The increased adoption of the cloud and its impact on eDiscovery was a hot topic of discussion in a recent webinar featuring Dr. Gavin Manes, Avansic’s CEO, Doug Austin of eDiscovery Today, and Jack Petracek of Armstrong Teasdale.
During the webinar, the panelists talked about major eDiscovery issues in the recent case Cabo Concepts Ltd. v. MGA Entertainment. In this case, a Microsoft Outlook desktop client was used for searching and collection. Although this is certainly not the first time Outlook has been used for eDiscovery data collection, it has fallen out of favor because of the way it indexes data or – perhaps more importantly – how it chooses not to index data. Outlook cannot perform optical character recognition (OCR) on non-character types, so it can’t search documents that don’t have text it can extract, for example, a scanned document or inbound fax that came as an attachment to an email. It also does not have a method of identifying the documents it wasn’t able to index, which results in silent failures. When a program fails without alerting a user, unexpected outcomes abound, which is not an ideal circumstance in eDiscovery and beyond.
Fortunately, there are abundant tools and workflows for eDiscovery that most of the industry has adopted. But it is true on the road and in eDiscovery, that great cars can have bad drivers. Looking again at Cabo Concepts Ltd. v. MGA Entertainment, they used Office 365 to search for email in select date ranges. O365 can be a fantastic tool for eDiscovery in the right situation, but in this case, they used the creation date of the email for filtration instead of the sent or received date. This mistake was correctly labeled as a “rookie error,” but with an appropriate workflow alongside it, the misstep would have been caught. Filtering, in this case, occurred before the data was exported, purportedly to save on cost, which would have been fine had the filtering been appropriately applied. It’s a good lesson in understanding effective searching and the limitations of platforms like O365, Google Vault, and iCloud.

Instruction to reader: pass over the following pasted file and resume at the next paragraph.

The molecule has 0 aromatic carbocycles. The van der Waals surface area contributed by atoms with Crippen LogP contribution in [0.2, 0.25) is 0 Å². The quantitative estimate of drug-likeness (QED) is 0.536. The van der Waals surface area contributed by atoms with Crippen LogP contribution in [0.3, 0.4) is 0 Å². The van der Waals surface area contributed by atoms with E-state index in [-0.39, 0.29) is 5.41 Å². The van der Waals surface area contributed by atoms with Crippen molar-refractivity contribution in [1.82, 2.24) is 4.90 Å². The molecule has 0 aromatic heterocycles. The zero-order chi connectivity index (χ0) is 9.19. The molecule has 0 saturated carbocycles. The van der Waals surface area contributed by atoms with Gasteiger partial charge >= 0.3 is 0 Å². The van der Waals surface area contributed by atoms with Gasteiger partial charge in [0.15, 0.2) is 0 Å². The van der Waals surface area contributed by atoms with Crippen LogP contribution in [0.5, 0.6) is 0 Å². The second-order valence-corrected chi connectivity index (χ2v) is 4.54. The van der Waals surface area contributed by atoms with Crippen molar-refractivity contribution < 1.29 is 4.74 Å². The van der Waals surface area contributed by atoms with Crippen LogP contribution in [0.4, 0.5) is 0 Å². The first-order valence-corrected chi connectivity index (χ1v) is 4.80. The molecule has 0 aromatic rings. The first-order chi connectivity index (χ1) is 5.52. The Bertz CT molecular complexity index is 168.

With O365, there are well-documented search limitations and published workflows that account for these limitations. The most common is the lack of an OCR engine that creates searchable text from non-searchable documents with text (such as scans or faxes) – this is the same as Outlook. But the crucial difference is that O365 identifies these items as non-searchable and allows users to download those items as part of the larger search in order to address exceptions in other tools. Another needed step is building a specific syntax to search for communications between parties. This is based on the use of “distinguished name format,” which may not include an email address or name. Therefore, the syntax needs to include an item from the header that meets the necessary criteria.
The most common mistake made by O365 users is the limitations of the search syntax. Proximity searches are not possible, so if a user is looking for “cat” within five words of “dog,” they would have to search for cat and dog and then use a tool that supports the proximity feature to perform a final search. This workflow solves one of the issues in Cabo Concepts Ltd. v. MGA Entertainment, but it would require exporting the general searches from O365 and then narrowing them down in an eDiscovery tool. Note that in some cases, the types of searches that can be performed in O365 are directly related to the license type.
On the webinar, the presenters agreed that sometimes cloud tools can be helpful in eDiscovery but only if they are used in conjunction with experienced users, robust workflows, and a solid understanding of their limitations. With these three factors in place, the pitfalls of the Cabo case can be avoided, putting eDiscovery success closer at hand.